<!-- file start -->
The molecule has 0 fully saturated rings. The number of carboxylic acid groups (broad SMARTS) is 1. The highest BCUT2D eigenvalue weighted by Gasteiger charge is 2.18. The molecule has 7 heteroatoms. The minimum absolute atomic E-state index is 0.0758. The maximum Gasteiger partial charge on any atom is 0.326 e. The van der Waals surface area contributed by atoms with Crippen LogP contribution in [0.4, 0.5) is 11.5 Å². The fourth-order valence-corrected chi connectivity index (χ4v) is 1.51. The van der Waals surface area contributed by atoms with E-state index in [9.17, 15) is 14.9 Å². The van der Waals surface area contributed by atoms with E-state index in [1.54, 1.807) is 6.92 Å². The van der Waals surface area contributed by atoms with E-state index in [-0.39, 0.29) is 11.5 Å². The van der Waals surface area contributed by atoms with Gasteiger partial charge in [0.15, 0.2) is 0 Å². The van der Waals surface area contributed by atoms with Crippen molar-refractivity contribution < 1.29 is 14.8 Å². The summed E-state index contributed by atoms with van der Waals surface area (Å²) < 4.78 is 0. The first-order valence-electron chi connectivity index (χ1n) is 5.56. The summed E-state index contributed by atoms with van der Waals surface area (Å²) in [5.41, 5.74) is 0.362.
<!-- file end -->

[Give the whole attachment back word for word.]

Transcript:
The molecule has 0 fully saturated rings. The number of carboxylic acid groups (broad SMARTS) is 1. The highest BCUT2D eigenvalue weighted by Gasteiger charge is 2.18. The molecule has 7 heteroatoms. The minimum absolute atomic E-state index is 0.0758. The maximum Gasteiger partial charge on any atom is 0.326 e. The van der Waals surface area contributed by atoms with Crippen LogP contribution in [0.4, 0.5) is 11.5 Å². The fourth-order valence-corrected chi connectivity index (χ4v) is 1.51. The van der Waals surface area contributed by atoms with E-state index in [9.17, 15) is 14.9 Å². The van der Waals surface area contributed by atoms with E-state index in [1.54, 1.807) is 6.92 Å². The van der Waals surface area contributed by atoms with E-state index in [-0.39, 0.29) is 11.5 Å². The van der Waals surface area contributed by atoms with Gasteiger partial charge in [0.15, 0.2) is 0 Å². The van der Waals surface area contributed by atoms with Crippen molar-refractivity contribution < 1.29 is 14.8 Å². The summed E-state index contributed by atoms with van der Waals surface area (Å²) < 4.78 is 0. The first-order valence-electron chi connectivity index (χ1n) is 5.56. The summed E-state index contributed by atoms with van der Waals surface area (Å²) in [5.41, 5.74) is 0.362.